Thank you for this detailed account. As someone considering this tour, I'd love to hear from you which aspects of the tour you enjoyed the most (clearly your guide and tour group, but what else?) and which you enjoyed the least and/or were most frustrated with. It sounds like you wish you had had more time at some of the stops. Can you elaborate on that and what you would have preferred -- if you were asked to tweak the tour itinerary?
Thanks!!

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4978 posts

Woofie, this is great. We're probably going to take this tour next year, so I love the detail you give. I was disappointed to hear so little time was spent in Paestum, though. DH and I have been to about half the places you visited (including Paestum), and have wanted to return with more time for years. When we went we took the bus from Positano, and by the time we figured out the bus system, and how to find the bus stop in Paestum town, we only had about an hour at the ruins.

But I am more determined than ever to take this tour.

I do want to echo Agnes' comment about the light rail system in Phoenix. We've only used it to go to and from the airport from my sister's place on North Central, but it was just what we needed.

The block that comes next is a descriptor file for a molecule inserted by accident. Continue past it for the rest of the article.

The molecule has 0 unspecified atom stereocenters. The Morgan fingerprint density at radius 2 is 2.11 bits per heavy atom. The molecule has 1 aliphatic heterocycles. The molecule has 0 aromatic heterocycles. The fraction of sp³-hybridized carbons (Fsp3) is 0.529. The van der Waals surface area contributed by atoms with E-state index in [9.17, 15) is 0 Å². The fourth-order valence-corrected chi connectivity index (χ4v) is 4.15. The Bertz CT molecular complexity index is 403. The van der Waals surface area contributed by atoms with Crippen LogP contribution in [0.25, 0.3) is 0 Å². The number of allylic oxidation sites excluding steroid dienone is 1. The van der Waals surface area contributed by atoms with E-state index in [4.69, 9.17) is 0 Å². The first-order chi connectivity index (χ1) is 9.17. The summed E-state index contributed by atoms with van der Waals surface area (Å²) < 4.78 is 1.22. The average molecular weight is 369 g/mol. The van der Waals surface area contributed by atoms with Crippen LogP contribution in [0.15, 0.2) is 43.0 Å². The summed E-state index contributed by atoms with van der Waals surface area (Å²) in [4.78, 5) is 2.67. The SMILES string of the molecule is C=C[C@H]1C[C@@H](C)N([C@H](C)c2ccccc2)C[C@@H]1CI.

Thanks for a great trip report. So, where are you going next?

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9675 posts

So very happy you had fun on your tour! THIS is what a tour is supposed to be like! There are always some pluses and minuses but overall it sounds like you really enjoyed yourself. I think it's always hilarious on a tour because yes, you DO run in to others when you are out and about!

I'm not a horse person but I LOVE that statue of Marcus Aurelius on horseback. It was amazing!

Thanks for the details - I love it!

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1760 posts

And I'm also chiming in about the light rail in Phoenix. We love it! We've flown to Phoenix on vacations and done everything on the light rail. What I'd like to know is whether you enjoyed your independent travel or your tour more?

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2388 posts